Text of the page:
ABR: Given the technological chokehold blockchain seems to be in, many are saying that there is a lack of real, functional use cases and that it may, therefore, be too early to move forward in terms of blockchain technology. In this regard, how do you position DAGchain in the blockchain space?

MG & MT: To us, that is a self-fulfilling prophecy. If the blockchain is broken, how are applications or use cases on top of it going to work? It’s like trying to stream Netflix in 4K on unstable 3G. It is no surprise that there is such a high failure rate with blockchain proofs of concept.

That does not mean it is too early to move forward with blockchain technology, but it may be too early to expect efficient use cases built on top of it. It is, however, precisely the right time to fix the foundations, to build a blockchain — or in our case a DAGchain — which satisfies all the requirements for use cases to be built on top of it. That’s why we developed the peaq DAGchain, and that’s why it’s built to exceed industry expectations. We’ve chosen to fix blockchain before we build on it.

This also puts Advanced Blockchain AG in a great position, as we can develop use cases for our clients with our minds at ease, knowing we have a next-generation DLT to rely on. It also helps that we are developing it ourselves, as we know precisely how it will operate and can develop applications accordingly.


ABR: Can you tell us about making Forbes’ list of “10 Blockchain Companies to Watch in 2019”? What lies behind this achievement? 

MG & MT: It’s always nice to have your accomplishments recognized, so we’re happy about being featured. This comes down to both having the world’s largest companies as clients and actually developing real value through real-world use cases. Add to this the fact that we’re developing a next-generation base-layer DLT protocol in-house, and Advanced Blockchain AG is part of a very exclusive group as possibly the only company that can cater to all blockchain-related needs — a one-stop shop from blockchain base-layer all the way through to application. 

ABR: Can you share with us your motive for listing on the Frankfurt Stock Exchange? How is this move in line with your long-term business goals? 

MG & MT: While unorthodox, it has purpose and plenty of it. Firstly, being listed on the Frankfurt Stock Exchange means we abide by some of the most stringent regulations in business, and this inspires trust in our clients, especially considering we deal almost exclusively with multi-billion-dollar clients who would rather not risk their reputation.

Secondly, and possibly more interestingly, Advanced Blockchain AG being a publicly listed company means that all the frustrated, scared, and skeptical crypto investors have a safer option by which to exercise their confidence in blockchain technology. Also, who’s to say Advanced Blockchain’s stocks won’t be tokenized in the future?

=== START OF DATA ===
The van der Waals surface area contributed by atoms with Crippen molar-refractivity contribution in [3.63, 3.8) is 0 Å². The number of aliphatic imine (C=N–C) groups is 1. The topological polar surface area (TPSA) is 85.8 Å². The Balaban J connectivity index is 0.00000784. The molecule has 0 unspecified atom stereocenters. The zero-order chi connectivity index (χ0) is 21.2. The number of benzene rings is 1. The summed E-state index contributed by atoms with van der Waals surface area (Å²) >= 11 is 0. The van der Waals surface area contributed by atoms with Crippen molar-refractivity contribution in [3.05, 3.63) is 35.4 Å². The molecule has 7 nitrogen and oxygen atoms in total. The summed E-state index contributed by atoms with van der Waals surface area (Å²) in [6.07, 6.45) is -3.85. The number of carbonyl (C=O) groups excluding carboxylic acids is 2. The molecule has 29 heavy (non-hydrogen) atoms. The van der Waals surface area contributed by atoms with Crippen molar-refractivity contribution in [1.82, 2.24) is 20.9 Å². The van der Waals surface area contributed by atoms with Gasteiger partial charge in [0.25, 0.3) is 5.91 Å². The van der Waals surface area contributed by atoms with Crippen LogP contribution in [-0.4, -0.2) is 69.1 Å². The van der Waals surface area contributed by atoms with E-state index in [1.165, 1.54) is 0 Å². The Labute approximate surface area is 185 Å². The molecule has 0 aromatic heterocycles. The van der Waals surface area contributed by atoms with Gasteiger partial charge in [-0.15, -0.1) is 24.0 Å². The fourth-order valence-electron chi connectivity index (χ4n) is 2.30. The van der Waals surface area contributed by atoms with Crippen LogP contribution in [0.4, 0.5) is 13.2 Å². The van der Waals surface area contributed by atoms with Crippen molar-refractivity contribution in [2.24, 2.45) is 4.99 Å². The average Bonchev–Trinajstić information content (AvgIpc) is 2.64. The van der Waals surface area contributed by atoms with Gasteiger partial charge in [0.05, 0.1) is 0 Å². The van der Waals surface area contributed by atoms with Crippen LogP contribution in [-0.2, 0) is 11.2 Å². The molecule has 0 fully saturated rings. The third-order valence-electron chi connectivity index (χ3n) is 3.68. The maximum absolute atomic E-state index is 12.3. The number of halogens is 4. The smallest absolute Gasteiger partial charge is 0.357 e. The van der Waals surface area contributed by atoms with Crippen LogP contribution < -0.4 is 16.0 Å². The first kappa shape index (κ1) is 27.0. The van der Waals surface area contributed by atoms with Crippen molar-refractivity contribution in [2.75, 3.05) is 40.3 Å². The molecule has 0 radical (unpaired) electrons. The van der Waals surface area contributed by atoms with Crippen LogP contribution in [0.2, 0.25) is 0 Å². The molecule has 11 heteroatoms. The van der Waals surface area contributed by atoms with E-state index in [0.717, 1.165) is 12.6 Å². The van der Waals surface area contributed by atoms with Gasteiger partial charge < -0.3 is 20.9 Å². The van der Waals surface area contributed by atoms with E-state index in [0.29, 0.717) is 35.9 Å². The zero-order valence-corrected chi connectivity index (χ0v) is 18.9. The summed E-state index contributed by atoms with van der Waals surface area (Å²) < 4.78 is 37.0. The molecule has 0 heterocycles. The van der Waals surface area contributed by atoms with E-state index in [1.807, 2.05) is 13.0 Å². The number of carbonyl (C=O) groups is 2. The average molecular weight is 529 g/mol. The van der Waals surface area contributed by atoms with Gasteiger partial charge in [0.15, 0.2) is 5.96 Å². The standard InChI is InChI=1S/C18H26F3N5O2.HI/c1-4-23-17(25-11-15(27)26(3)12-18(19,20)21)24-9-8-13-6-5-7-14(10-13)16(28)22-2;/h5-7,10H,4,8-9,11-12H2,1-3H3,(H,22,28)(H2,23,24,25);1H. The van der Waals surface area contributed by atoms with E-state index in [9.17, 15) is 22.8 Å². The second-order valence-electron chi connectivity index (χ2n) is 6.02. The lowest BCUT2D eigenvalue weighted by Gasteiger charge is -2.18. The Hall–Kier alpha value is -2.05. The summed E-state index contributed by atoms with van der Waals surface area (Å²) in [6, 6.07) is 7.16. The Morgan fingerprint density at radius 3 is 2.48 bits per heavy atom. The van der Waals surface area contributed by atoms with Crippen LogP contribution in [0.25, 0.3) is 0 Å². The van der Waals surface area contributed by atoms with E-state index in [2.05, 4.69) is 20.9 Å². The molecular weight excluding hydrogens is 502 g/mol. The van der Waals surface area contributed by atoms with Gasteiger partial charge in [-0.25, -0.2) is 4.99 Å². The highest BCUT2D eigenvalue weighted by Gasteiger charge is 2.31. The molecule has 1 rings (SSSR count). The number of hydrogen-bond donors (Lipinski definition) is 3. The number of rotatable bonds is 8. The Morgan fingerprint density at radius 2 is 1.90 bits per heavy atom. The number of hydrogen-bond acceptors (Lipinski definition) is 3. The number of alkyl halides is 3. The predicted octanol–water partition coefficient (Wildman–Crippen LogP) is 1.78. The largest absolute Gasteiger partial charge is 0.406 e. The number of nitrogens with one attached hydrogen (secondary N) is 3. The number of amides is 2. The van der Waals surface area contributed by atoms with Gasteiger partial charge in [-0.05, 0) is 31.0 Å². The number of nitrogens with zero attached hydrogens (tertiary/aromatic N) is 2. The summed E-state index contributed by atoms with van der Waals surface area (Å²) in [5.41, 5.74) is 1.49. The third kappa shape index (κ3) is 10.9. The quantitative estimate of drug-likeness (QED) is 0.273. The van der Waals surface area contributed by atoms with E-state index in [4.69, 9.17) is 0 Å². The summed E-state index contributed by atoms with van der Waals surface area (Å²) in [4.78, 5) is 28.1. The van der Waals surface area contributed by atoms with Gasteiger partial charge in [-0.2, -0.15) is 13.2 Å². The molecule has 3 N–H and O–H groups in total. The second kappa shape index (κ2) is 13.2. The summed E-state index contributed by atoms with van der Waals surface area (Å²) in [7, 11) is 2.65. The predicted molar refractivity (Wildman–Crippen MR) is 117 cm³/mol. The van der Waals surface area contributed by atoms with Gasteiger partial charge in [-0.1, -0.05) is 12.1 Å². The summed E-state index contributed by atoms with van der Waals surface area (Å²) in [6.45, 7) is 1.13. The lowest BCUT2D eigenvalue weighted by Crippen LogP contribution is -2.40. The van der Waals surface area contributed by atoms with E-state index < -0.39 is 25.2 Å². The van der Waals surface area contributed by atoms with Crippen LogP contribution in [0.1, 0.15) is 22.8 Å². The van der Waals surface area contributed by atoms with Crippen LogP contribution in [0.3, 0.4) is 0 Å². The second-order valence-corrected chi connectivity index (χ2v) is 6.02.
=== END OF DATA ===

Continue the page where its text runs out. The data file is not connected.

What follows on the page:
ABR: What are the latest updates on Advanced Blockchain AG’s partnership with a German telecoms provider in developing a blockchain-based protocol for billing in IoT networks? What are your next steps for this project?

MG & MT: While we can’t give away too much at this stage, we can say that the telecommunications industry is perfectly suited to what blockchain technology can offer, and we’re very much aware of this. Blockchain can seriously disrupt the industry in a positive sense and enhance inter-company business as well as internal and external processes to the benefit of end-users. With regard to this specific case, you can expect updates on it over the next few weeks.


ABR: What are the key takeaways from your participation in the German Accelerator program in Silicon Valley?

MG & MT: Days of mentoring, networking, pitching, and feedback sessions granted us a priceless opportunity to learn from experts in technology, investment, and finance. The mentor pool was comprised of successful current and former business owners and investors, many of whom had a German background and know what it takes to succeed in the American market as a German company. The pitch sessions provided us with valuable feedback on how best to tweak our approach to attract U.S. customers — and we’re doing so.

ABR: Overall, are blockchain players in Germany and other European countries actively seeking more opportunities outside of the EU? What are the reasons for this movement?

MG & MT: Asia and the United States represent huge business opportunities for blockchain companies. Having expanded to Silicon Valley through the German Acceleration program and onwards to China with the InnoAlliance Innovation Competition, we’re looking to continue to address the needs of markets beyond Europe.

The main reason we see blockchain companies in general doing this is for investment purposes. Europe may be improving on the VC front, but only slightly. The VC landscape is still typically quite risk-averse; throw in the word ‘blockchain’, and you can expect considerable difficulty raising funds. So we see this as the main reason why companies from Europe would seek opportunities overseas.

Another big reason, especially for German companies, is digitization. Blockchain is a cutting-edge technology that requires fertile digital grounds to grow. The German market typically lacks this and it can therefore prove difficult to integrate the tech with German companies, forcing deep tech companies to turn their attention elsewhere